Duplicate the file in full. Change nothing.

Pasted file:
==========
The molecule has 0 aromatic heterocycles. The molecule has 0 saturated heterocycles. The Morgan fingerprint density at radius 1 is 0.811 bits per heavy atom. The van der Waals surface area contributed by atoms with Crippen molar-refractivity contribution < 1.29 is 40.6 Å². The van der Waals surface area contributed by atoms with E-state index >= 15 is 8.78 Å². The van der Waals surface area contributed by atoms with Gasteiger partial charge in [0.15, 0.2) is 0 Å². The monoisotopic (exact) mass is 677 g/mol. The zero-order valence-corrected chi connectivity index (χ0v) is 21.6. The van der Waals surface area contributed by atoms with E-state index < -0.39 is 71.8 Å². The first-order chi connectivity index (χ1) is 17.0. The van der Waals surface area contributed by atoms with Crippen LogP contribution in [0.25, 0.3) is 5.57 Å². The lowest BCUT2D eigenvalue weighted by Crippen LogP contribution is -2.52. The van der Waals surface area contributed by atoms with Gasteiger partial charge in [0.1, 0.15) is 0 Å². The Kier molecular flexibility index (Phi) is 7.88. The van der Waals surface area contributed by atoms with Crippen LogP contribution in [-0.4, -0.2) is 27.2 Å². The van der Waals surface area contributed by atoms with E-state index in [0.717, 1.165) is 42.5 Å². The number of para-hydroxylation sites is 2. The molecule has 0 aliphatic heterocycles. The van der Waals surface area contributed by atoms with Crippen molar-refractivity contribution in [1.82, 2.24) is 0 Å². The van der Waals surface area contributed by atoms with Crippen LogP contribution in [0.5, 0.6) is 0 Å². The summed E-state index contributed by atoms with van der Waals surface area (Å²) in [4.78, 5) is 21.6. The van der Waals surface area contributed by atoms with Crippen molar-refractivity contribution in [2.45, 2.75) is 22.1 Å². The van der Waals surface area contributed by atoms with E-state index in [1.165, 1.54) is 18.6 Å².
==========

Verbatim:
The molecule has 0 aromatic heterocycles. The molecule has 0 saturated heterocycles. The Morgan fingerprint density at radius 1 is 0.811 bits per heavy atom. The van der Waals surface area contributed by atoms with Crippen molar-refractivity contribution < 1.29 is 40.6 Å². The van der Waals surface area contributed by atoms with E-state index >= 15 is 8.78 Å². The van der Waals surface area contributed by atoms with Gasteiger partial charge in [0.15, 0.2) is 0 Å². The monoisotopic (exact) mass is 677 g/mol. The zero-order valence-corrected chi connectivity index (χ0v) is 21.6. The van der Waals surface area contributed by atoms with E-state index < -0.39 is 71.8 Å². The first-order chi connectivity index (χ1) is 17.0. The van der Waals surface area contributed by atoms with Crippen LogP contribution in [0.25, 0.3) is 5.57 Å². The lowest BCUT2D eigenvalue weighted by Crippen LogP contribution is -2.52. The van der Waals surface area contributed by atoms with Gasteiger partial charge in [0.1, 0.15) is 0 Å². The Kier molecular flexibility index (Phi) is 7.88. The van der Waals surface area contributed by atoms with Crippen LogP contribution in [-0.4, -0.2) is 27.2 Å². The van der Waals surface area contributed by atoms with E-state index in [0.717, 1.165) is 42.5 Å². The number of para-hydroxylation sites is 2. The molecule has 0 aliphatic heterocycles. The van der Waals surface area contributed by atoms with Crippen molar-refractivity contribution in [1.82, 2.24) is 0 Å². The van der Waals surface area contributed by atoms with Crippen LogP contribution in [0.5, 0.6) is 0 Å². The summed E-state index contributed by atoms with van der Waals surface area (Å²) in [4.78, 5) is 21.6. The van der Waals surface area contributed by atoms with Crippen molar-refractivity contribution in [2.45, 2.75) is 22.1 Å². The van der Waals surface area contributed by atoms with E-state index in [1.165, 1.54) is 18.6 Å².